The Middle Temple Murder
Together, Frank Spargo, the Scotland Yard detective, and the young barrister begin to investigate the murder of the elderly man in London’s Middle Temple. As they delve deeper into the case, they discover that there may be more to the murder than a simple robbery gone wrong.
Joseph Smith Fletcher (7 February 1863 – 30 January 1935) was a highly prolific author who wrote in a range of genres, including detective fiction, historical fiction, and travel writing. He is perhaps best known for his detective stories, which often featured intricate plots, surprising twists, and vividly drawn characters.
Fletcher’s first detective novel, “The Middle Temple Murder,” was published in 1919 and was an immediate success. It introduced the character of Frank Spargo, a journalist who becomes involved in solving crimes, and went on to become one of Fletcher’s most popular series. Over the course of his career, Fletcher wrote more than 230 books, including over 100 detective novels. His other notable series included the “Eliot Paul” detective stories, which were set in Paris, and the “Roger West” series, which focused on a Scotland Yard detective. Fletcher’s writing was admired for its intricate plotting, engaging characters, and attention to detail. He was also praised for his ability to capture the spirit of the times in which he wrote, whether it was the gaslit streets of Victorian London or the bustling boulevards of early 20th-century Paris.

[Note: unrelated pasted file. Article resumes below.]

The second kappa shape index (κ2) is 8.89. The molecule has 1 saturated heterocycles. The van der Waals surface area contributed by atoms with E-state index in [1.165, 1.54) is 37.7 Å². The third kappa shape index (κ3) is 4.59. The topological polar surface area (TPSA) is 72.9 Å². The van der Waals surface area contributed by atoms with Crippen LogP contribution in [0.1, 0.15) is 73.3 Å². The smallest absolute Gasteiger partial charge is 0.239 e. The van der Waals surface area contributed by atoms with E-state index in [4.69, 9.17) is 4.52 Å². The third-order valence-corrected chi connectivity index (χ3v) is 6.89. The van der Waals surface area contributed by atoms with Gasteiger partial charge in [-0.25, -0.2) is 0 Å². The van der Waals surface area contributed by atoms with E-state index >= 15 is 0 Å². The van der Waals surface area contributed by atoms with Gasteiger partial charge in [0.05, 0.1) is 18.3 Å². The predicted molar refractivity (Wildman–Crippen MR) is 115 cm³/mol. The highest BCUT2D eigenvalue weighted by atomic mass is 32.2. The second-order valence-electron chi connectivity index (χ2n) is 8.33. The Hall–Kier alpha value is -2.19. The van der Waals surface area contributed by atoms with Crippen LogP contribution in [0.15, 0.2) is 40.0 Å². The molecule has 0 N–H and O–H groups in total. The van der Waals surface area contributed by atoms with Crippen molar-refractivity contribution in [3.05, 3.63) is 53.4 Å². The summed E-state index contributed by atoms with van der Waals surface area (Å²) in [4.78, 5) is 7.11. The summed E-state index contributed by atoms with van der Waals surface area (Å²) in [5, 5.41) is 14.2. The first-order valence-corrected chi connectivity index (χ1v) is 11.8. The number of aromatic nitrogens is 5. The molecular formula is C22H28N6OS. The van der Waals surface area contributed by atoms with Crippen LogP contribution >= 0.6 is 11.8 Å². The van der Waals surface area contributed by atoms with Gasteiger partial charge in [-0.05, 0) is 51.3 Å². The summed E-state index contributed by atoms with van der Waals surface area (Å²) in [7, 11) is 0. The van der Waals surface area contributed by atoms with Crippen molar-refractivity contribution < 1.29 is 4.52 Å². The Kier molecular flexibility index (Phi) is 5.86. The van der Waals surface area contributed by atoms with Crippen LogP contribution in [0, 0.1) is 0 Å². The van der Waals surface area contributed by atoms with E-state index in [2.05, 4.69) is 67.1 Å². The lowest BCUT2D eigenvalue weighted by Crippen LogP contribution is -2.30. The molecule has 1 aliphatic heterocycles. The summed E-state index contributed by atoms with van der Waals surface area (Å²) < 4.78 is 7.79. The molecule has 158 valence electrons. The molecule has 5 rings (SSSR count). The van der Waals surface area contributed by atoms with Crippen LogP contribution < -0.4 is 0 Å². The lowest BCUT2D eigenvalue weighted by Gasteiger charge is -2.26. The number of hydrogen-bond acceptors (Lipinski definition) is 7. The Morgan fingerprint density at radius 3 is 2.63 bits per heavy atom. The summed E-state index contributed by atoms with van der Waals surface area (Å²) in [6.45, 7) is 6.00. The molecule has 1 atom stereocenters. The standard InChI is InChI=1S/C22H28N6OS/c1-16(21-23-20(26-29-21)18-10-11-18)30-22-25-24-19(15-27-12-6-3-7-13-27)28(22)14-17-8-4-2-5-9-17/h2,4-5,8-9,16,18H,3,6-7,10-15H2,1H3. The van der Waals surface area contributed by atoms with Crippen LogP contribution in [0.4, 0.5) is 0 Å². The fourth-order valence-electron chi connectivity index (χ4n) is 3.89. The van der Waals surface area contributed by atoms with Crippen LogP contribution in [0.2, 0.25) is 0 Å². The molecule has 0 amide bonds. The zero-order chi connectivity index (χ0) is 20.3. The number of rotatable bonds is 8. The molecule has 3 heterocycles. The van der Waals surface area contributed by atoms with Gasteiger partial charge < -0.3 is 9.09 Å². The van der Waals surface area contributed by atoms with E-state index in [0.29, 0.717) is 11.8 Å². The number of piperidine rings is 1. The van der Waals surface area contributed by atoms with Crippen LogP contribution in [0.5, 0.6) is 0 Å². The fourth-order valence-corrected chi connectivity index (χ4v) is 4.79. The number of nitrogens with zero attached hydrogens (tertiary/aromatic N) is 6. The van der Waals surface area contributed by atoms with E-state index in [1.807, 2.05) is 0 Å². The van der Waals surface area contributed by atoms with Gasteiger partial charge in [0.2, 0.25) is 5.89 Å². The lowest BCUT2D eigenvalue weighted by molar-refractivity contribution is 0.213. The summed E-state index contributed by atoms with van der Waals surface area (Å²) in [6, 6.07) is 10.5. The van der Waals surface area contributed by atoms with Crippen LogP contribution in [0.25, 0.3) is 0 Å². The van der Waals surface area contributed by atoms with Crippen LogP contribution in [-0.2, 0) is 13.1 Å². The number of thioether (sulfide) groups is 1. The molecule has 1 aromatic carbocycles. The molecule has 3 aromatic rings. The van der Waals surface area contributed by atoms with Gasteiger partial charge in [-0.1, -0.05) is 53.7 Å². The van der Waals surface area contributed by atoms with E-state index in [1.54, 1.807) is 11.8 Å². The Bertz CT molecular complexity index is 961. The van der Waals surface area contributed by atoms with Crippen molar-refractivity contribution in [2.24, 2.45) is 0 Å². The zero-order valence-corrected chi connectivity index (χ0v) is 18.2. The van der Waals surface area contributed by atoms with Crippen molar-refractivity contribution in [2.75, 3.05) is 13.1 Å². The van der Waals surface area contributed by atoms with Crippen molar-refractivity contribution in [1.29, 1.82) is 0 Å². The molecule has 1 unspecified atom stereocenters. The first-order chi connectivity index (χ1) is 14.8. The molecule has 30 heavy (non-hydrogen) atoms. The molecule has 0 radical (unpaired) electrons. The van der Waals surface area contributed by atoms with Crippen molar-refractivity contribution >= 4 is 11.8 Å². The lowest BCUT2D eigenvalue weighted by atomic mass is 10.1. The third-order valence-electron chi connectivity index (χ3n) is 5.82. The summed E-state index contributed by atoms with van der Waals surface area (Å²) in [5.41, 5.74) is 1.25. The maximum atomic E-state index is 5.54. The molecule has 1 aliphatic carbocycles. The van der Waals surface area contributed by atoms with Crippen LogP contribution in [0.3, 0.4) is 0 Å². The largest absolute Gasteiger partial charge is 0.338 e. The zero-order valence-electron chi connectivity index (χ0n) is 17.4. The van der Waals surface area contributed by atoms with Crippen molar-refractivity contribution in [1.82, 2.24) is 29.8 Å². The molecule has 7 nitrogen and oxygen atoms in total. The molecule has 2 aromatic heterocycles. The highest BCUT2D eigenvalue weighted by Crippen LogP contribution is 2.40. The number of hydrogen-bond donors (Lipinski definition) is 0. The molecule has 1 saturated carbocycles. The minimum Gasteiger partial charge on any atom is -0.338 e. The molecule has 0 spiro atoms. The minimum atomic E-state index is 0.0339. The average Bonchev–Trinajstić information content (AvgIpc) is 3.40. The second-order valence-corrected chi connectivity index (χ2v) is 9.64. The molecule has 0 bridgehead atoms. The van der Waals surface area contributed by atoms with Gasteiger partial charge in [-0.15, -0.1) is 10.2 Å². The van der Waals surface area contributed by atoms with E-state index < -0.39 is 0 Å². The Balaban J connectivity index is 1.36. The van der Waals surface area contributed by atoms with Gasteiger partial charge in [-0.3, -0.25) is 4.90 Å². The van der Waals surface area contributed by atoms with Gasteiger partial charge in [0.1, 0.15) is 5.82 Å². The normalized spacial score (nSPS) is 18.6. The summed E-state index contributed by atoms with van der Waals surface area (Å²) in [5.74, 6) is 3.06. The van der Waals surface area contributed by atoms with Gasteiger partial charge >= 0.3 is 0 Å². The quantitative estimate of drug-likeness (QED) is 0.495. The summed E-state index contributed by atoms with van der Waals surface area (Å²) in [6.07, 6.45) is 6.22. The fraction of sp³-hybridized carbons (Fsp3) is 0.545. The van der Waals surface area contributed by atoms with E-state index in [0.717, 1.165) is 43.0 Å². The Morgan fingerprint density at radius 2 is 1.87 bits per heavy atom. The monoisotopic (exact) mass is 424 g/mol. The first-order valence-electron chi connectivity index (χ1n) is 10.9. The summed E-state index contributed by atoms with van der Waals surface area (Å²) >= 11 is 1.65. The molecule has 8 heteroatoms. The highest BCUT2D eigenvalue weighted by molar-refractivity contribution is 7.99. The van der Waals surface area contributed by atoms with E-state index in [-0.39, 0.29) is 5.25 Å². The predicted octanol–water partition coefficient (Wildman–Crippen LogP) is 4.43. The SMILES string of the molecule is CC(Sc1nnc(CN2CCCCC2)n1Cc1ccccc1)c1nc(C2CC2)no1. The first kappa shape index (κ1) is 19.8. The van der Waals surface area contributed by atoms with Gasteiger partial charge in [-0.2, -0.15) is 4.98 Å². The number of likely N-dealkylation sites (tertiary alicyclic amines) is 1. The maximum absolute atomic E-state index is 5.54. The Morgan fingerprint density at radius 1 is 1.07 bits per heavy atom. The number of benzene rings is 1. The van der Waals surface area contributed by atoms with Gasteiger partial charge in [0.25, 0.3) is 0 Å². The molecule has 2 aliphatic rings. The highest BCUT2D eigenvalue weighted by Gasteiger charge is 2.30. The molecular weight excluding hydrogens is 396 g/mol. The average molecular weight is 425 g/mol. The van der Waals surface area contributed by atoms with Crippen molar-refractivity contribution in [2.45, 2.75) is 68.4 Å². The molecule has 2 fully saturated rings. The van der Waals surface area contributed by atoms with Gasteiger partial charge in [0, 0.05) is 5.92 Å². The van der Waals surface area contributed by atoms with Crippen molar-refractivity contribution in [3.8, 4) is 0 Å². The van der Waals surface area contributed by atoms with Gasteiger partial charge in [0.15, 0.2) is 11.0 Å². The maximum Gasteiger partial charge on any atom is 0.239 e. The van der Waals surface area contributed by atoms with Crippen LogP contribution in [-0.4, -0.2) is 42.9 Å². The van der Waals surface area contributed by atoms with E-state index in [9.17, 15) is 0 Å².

Although Fletcher’s work has fallen somewhat out of fashion in recent years, he remains an important figure in the history of detective fiction and a notable contributor to the genre.
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